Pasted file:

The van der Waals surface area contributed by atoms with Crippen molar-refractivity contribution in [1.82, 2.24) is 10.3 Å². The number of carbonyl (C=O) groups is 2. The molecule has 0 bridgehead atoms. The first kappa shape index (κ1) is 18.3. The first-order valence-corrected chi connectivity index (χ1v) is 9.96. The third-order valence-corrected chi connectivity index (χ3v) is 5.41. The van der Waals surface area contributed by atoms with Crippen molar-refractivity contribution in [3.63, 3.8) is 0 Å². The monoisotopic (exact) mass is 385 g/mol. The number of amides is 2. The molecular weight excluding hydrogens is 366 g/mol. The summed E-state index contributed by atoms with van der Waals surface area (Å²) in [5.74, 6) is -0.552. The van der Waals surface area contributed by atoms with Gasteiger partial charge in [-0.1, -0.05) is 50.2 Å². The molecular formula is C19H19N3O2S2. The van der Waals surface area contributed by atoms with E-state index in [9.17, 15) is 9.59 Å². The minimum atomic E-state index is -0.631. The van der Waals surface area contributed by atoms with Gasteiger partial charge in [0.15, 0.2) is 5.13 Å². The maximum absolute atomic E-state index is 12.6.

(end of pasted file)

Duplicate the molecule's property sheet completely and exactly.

The van der Waals surface area contributed by atoms with Crippen molar-refractivity contribution in [1.82, 2.24) is 10.3 Å². The number of carbonyl (C=O) groups is 2. The molecule has 0 bridgehead atoms. The first kappa shape index (κ1) is 18.3. The first-order valence-corrected chi connectivity index (χ1v) is 9.96. The third-order valence-corrected chi connectivity index (χ3v) is 5.41. The van der Waals surface area contributed by atoms with Crippen molar-refractivity contribution in [3.63, 3.8) is 0 Å². The monoisotopic (exact) mass is 385 g/mol. The number of amides is 2. The molecular weight excluding hydrogens is 366 g/mol. The summed E-state index contributed by atoms with van der Waals surface area (Å²) in [5.74, 6) is -0.552. The van der Waals surface area contributed by atoms with Gasteiger partial charge in [-0.1, -0.05) is 50.2 Å². The molecular formula is C19H19N3O2S2. The van der Waals surface area contributed by atoms with E-state index in [9.17, 15) is 9.59 Å². The minimum atomic E-state index is -0.631. The van der Waals surface area contributed by atoms with Gasteiger partial charge in [0.15, 0.2) is 5.13 Å². The maximum absolute atomic E-state index is 12.6.